Do you actually need a pool closing kit? And are they worth it? Winter pool closing kits usually come with everything you need to keep your pool protected and algae-free in the off-season, including:
- Scale and Stain Prevention
- Non-Chlorine Shock
- Other Pool Supplies, like Air Pillows and Time-Release Floaters
These kits are a convenient, all-in-one package to keep your pool clean in the off-season and help pool opening go smoothly in the spring. But you might not necessarily need all of the chemicals inside. So before you buy a kit, here’s a breakdown of what it comes with, which chemicals you actually need to close your pool, and which products you don’t. Watch the quick video below or keep reading for the complete pool winterizing kit guide.
How to Prepare Your Pool for Closing
First, whether or not you decide to buy a winter closing kit, you’ll need to do a few things to prepare your pool before adding any winterizing chemicals. And keep in mind that you might need to lower your pool water level below the skimmer, depending on how you plan to winterize your plumbing or what kind of cover you have.
So give yourself a week to complete all of your pool closing tasks, especially if you plan to use chlorine shock. A little extra work now will save you from any pool-opening headaches and algae growth issues in the spring.
1. Skim, brush and vacuum your pool
Anything you leave floating in your water or clinging to your walls will just get worse over the winter, so give your pool one last clean before closing up.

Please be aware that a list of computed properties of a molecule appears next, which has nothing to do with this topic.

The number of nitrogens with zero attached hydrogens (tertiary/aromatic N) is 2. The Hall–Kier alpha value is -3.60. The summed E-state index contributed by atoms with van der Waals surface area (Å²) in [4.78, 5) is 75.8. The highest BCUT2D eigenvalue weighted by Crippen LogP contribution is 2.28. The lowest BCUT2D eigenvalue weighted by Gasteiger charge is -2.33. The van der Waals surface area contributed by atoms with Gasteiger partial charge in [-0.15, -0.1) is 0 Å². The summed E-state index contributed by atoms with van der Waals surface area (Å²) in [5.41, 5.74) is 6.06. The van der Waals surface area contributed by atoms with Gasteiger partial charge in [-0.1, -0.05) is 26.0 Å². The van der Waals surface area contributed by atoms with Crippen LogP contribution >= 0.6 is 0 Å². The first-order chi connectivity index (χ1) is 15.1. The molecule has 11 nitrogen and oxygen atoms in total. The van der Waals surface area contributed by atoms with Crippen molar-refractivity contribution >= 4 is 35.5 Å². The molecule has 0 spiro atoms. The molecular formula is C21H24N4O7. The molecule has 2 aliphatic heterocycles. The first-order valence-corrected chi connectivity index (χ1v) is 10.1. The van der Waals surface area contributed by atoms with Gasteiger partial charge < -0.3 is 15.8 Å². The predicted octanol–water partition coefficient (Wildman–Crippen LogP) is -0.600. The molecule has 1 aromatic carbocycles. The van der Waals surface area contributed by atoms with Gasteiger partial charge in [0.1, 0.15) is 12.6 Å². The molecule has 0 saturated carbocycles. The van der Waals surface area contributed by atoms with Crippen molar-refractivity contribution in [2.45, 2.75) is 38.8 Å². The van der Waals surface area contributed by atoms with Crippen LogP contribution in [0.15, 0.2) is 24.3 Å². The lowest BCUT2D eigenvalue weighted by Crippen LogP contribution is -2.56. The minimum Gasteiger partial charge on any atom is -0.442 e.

2. Test and balance your water
The goal is to get your water as balanced and healthy as possible before closing. So test your water and adjust your pool chemical levels as you would normally. Pay extra attention to pH, alkalinity, and calcium hardness. Your pH and alkalinity levels will help your other chemicals do their job over the winter. And imbalanced calcium hardness levels can damage your pool surfaces or equipment.
By the way, if you feel confused about when and how to add chemicals, check out our Pool Care Video Course.
Frustrated by adding chemicals and trying to keep your pool clear all the time?
We cut out all the confusion of pool maintenance in this easy-to-read illustrated ebook and video course. It'll help you save $100 right away on pool care!Click Here to Learn More
3. Shock your pool with chlorine
Shocking your water will kill any lingering contaminants, especially algae. A cal-hypo shock is the most powerful chlorine shock treatment, but you’ll need to add it at night and wait at least 8 hours to let it circulate and dissolve. If you want to speed things up, you can use a fast-dissolving chlorine shock, like dichlor shock, or liquid chlorine to shock your water. Just watch your cyanuric acid levels if you use a dichlor shock. Then retest your water and wait until your chlorine levels have dropped back down to add more chemicals.
Pool Closing Kits: Which Chemicals Do You Need to Close Your Pool?
Now that you’ve prepped your pool, it’s time to talk about winterizing chemicals. Here’s what’s in a typical pool closing kit and here’s which of the chemicals and pool supplies you actually need:
1. Winter Algaecide
Adding an algaecide before covering your pool is a great way to prevent green water in the spring. This is especially important if temperatures reach 60°F while you still have your pool cover on. While most kits market their algaecide as a “winter” formula, you might already have the right kind of algaecide on hand. Look for a 60% Polyquat Algaecide. This is non-copper based with a powerful enough concentration to kill algae in the off-season. It’s more expensive than a copper-based algaecide, but it won’t stain. And it won’t foam.
2. Slow-Release Winter Ball or Winter Pill
A Winterizer Ball or Pill slowly releases a blend of enzymes, clarifier, and stain and scale prevention into your water during the off-season. And it won’t affect the rest of your water chemistry. So if you have water with high metal content or if you struggle with stains, scaling, or scum lines in the spring, this product can help. And it’s a convenient, easy-to-use alternative to buying enzymes, clarifiers, and stain remover separately. But this is optional, so it’s considered extra insurance for some pool owners.